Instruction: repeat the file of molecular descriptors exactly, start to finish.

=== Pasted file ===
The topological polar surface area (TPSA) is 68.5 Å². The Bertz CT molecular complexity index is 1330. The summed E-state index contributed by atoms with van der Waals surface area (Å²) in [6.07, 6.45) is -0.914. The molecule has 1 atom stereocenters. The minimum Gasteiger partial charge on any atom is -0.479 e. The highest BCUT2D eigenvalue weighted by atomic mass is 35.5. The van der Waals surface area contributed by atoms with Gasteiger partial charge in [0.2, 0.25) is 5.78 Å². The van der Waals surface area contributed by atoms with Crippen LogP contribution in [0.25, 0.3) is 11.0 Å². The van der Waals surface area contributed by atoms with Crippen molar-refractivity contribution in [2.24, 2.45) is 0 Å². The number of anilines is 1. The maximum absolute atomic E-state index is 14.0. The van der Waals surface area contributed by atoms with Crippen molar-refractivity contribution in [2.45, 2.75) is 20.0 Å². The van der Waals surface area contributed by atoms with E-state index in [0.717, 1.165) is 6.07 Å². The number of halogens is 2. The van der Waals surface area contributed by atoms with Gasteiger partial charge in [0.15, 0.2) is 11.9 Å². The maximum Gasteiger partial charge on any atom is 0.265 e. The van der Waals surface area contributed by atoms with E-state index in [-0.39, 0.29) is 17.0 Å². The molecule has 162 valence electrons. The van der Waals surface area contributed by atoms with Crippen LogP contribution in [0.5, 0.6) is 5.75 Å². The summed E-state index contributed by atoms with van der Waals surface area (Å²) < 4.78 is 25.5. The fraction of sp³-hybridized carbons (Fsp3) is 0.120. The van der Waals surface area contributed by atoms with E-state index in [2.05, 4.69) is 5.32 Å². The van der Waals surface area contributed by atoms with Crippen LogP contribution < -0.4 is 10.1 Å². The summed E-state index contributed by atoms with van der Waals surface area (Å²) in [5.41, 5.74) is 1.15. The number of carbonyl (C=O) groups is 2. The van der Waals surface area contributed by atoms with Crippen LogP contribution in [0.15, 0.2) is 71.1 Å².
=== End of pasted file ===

The topological polar surface area (TPSA) is 68.5 Å². The Bertz CT molecular complexity index is 1330. The summed E-state index contributed by atoms with van der Waals surface area (Å²) in [6.07, 6.45) is -0.914. The molecule has 1 atom stereocenters. The minimum Gasteiger partial charge on any atom is -0.479 e. The highest BCUT2D eigenvalue weighted by atomic mass is 35.5. The van der Waals surface area contributed by atoms with Gasteiger partial charge in [0.2, 0.25) is 5.78 Å². The van der Waals surface area contributed by atoms with Crippen LogP contribution in [0.25, 0.3) is 11.0 Å². The van der Waals surface area contributed by atoms with Crippen molar-refractivity contribution in [2.24, 2.45) is 0 Å². The number of anilines is 1. The maximum absolute atomic E-state index is 14.0. The van der Waals surface area contributed by atoms with Crippen molar-refractivity contribution in [2.45, 2.75) is 20.0 Å². The van der Waals surface area contributed by atoms with E-state index in [0.717, 1.165) is 6.07 Å². The number of halogens is 2. The van der Waals surface area contributed by atoms with Gasteiger partial charge in [0.15, 0.2) is 11.9 Å². The maximum Gasteiger partial charge on any atom is 0.265 e. The van der Waals surface area contributed by atoms with E-state index in [-0.39, 0.29) is 17.0 Å². The molecule has 162 valence electrons. The van der Waals surface area contributed by atoms with Crippen LogP contribution in [0.5, 0.6) is 5.75 Å². The summed E-state index contributed by atoms with van der Waals surface area (Å²) < 4.78 is 25.5. The fraction of sp³-hybridized carbons (Fsp3) is 0.120. The van der Waals surface area contributed by atoms with E-state index in [2.05, 4.69) is 5.32 Å². The van der Waals surface area contributed by atoms with Crippen LogP contribution < -0.4 is 10.1 Å². The summed E-state index contributed by atoms with van der Waals surface area (Å²) in [5.41, 5.74) is 1.15. The number of carbonyl (C=O) groups is 2. The van der Waals surface area contributed by atoms with Crippen LogP contribution in [0.15, 0.2) is 71.1 Å².